Another group of surnames relates to a place, either a city where someone lived or a manor or a lord that one served or some similar pattern. For instance, Odell is an English name which meant that someone was from the town of Odell in Bedfordshire. Such names are generally less common; certainly, not everyone in Odell took the surname Odell as the surname would then have no value in distinguishing people. More likely, the form was sometimes used to refer either to someone particularly well-known in the town of Odell by people who did not live there or to refer to someone in another town who had moved from Odell.

Geographical surnames were also common, such as Hill, Mountain, Woods, and Lake. While occasionally they may have been nicknames for a person, for instance someone who was "as big as a mountain", for the most part they probably derived from where a person lived, e.g., "John on the Hill" as opposed to "John on the Lake".

The last common source of surnames came from occupations, and many common surnames derive from them, such as Smith, Miller, Taylor, Fuller, and, yes, Walker. In a recent study, Walker is still the 15th most common name in England, Wales, and the Isle of Man. The name is slightly less common in the United States, 25th in the 1990 Census, because immigration over centuries from around the world to North America has introduced a number of new surnames.

Walker is an Occupational Name?!

It is, or at least it was, and it was a common one. Many occupations that became surnames remain familiar to us even if we have never personally met a miller or a blacksmith, but mechanization replaced human walkers long before many other jobs. Historians are quite familiar with walking and walkers, but even most people named Walker probably have no idea what the job was.

A number of printed genealogies tell a romantic tale of the first Walker, usually a tender of royal forests who daily walked the grounds in service to a king or some other royal personage. As mentioned at the top of this page, there was no first Walker, and the tale of a royal forest walker is pure fiction.

As for what a walker really did, about the same time that surnames were becoming more common, wool became a staple industry in England, and the market expanded greatly in the 1300s. Wool has natural oils which need to be removed before it becomes the more closely-knit cloth useful for so many purposes. This preparation was performed by a walker or a fuller, names which are virtually synonymous.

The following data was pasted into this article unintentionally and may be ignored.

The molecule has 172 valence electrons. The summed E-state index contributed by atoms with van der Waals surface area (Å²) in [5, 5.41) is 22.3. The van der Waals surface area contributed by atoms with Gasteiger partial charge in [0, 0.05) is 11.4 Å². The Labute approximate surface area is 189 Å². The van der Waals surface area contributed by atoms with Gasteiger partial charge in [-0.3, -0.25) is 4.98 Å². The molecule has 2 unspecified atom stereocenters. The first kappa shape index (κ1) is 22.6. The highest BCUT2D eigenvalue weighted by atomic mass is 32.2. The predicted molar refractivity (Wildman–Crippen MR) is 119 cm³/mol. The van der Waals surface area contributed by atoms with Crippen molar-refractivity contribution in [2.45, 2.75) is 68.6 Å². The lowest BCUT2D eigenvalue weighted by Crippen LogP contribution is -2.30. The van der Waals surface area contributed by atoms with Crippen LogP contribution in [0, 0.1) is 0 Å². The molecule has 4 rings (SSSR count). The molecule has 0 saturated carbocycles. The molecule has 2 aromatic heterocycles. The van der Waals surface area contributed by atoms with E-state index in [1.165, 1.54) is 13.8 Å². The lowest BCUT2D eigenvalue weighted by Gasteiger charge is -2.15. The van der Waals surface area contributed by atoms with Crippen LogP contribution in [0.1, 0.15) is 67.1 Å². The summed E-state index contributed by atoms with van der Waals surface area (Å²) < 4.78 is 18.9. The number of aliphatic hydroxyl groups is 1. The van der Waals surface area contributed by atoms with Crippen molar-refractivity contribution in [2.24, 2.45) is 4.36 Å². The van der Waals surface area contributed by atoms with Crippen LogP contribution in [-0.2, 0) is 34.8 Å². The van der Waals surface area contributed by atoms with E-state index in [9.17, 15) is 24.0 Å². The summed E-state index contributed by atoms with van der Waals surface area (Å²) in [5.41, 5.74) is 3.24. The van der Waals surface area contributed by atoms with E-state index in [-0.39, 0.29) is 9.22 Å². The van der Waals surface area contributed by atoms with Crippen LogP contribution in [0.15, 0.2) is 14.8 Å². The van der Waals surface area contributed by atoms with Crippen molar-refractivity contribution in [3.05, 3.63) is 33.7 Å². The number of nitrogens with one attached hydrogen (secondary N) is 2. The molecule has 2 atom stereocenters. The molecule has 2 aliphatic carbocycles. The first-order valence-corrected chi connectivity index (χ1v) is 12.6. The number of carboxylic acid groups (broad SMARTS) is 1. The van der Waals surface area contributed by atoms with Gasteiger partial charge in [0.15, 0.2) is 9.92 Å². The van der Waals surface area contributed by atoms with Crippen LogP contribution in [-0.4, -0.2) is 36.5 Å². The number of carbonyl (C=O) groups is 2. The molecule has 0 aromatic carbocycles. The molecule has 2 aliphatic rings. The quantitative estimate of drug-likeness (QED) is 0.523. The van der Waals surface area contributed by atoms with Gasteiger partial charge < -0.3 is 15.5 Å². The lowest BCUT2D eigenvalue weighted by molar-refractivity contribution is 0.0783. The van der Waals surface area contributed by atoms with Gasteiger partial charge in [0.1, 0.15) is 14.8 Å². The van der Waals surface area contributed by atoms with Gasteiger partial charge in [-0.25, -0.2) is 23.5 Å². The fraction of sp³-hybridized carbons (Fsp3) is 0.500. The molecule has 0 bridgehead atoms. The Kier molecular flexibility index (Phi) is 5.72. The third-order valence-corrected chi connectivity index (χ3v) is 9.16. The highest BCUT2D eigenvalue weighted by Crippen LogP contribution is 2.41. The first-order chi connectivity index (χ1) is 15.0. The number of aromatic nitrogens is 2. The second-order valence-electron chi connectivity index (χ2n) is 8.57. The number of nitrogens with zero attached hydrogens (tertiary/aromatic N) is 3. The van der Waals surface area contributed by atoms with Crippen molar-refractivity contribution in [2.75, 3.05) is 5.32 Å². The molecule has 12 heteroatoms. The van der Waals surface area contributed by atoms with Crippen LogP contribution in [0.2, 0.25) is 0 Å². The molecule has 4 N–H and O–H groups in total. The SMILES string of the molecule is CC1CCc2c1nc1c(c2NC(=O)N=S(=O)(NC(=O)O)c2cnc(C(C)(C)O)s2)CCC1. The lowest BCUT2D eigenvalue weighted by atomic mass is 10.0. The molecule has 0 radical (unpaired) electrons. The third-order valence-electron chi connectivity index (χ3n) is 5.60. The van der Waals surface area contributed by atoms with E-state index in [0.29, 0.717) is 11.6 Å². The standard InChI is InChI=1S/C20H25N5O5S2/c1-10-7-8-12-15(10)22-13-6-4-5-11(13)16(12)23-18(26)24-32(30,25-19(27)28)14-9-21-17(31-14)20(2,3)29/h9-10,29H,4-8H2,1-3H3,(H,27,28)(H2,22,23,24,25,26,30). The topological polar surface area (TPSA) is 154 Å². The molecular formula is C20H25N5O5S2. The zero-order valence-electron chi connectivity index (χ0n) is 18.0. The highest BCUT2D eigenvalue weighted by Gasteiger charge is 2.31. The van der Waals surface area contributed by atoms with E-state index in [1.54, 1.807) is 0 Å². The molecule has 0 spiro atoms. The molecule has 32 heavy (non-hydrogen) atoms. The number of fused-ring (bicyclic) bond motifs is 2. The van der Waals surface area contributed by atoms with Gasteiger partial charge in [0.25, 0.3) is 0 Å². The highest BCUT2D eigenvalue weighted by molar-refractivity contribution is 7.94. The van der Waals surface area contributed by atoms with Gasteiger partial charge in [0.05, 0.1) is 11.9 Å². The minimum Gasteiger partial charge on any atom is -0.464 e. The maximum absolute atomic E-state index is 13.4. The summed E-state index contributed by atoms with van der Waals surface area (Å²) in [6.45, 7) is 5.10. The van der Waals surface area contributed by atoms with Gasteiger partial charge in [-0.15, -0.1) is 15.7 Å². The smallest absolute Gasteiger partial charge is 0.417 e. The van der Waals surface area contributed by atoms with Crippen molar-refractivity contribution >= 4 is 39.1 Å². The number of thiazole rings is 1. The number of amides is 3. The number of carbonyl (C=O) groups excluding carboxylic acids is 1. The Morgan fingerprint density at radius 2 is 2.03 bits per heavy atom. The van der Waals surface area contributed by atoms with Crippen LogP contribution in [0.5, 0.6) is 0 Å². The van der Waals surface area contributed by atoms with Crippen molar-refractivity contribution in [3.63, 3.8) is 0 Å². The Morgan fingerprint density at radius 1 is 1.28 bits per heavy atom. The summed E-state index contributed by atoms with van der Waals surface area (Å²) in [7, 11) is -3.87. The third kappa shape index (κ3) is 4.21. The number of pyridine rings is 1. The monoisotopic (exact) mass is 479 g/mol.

The wool would be soaked first in clean water and fuller's earth. The composition of fuller's earth varied, but it was usually a clay or clay-like substance high in magnesium. The wool would then need to be pounded by foot. Typically, this pounding was accomplished by putting the wool in a vat with stale urine and stomping on it much as grapes are stomped. Stale urine was particularly good for removing the natural wool oil called lanolin. The process was called "walking", and thus the surname "Walker" was born.

The occupation itself began to disappear even in medieval times when a water-driven hammer system was developed, creating a fulling mill or walk mill that could perform the process much faster than humans.

We will probably never know for sure whether a direct-line ancestor of Edward B. Walker actually spent his day soaked in stale urine or whether we came about the name some other way. And even if our past is urine-soaked, there were much worse occupations at the time. The tales of royal forest walkers may have arisen from writers who failed to research the name properly or might have simply been people who did not want to use the expression "urine-soaked" in their books.

All original material © 2007-9 by Phillip A. Walker or by cited authors. Submissions are welcome. Reuse allowed under limited conditions. Page last modified Sunday, 09-Sep-2018 13:19:36 MDT .